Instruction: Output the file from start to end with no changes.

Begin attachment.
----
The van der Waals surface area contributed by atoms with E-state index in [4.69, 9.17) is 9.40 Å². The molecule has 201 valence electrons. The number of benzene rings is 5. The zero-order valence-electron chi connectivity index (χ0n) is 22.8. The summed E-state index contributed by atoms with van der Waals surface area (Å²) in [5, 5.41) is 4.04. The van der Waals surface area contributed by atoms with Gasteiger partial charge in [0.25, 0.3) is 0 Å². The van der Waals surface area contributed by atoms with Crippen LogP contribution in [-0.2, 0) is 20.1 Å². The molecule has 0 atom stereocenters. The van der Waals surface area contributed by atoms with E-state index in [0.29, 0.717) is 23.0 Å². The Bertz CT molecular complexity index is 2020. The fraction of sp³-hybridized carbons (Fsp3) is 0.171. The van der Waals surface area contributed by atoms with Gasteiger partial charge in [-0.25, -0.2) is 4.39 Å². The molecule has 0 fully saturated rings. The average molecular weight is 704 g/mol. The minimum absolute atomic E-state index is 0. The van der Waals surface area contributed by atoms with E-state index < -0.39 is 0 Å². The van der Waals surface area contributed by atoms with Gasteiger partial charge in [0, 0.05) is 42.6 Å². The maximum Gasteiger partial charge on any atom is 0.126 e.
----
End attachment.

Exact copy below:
The van der Waals surface area contributed by atoms with E-state index in [4.69, 9.17) is 9.40 Å². The molecule has 201 valence electrons. The number of benzene rings is 5. The zero-order valence-electron chi connectivity index (χ0n) is 22.8. The summed E-state index contributed by atoms with van der Waals surface area (Å²) in [5, 5.41) is 4.04. The van der Waals surface area contributed by atoms with Gasteiger partial charge in [0.25, 0.3) is 0 Å². The van der Waals surface area contributed by atoms with Crippen LogP contribution in [-0.2, 0) is 20.1 Å². The molecule has 0 atom stereocenters. The van der Waals surface area contributed by atoms with E-state index in [0.29, 0.717) is 23.0 Å². The Bertz CT molecular complexity index is 2020. The fraction of sp³-hybridized carbons (Fsp3) is 0.171. The van der Waals surface area contributed by atoms with Gasteiger partial charge in [-0.25, -0.2) is 4.39 Å². The molecule has 0 fully saturated rings. The average molecular weight is 704 g/mol. The minimum absolute atomic E-state index is 0. The van der Waals surface area contributed by atoms with E-state index < -0.39 is 0 Å². The van der Waals surface area contributed by atoms with Gasteiger partial charge in [0, 0.05) is 42.6 Å². The maximum Gasteiger partial charge on any atom is 0.126 e.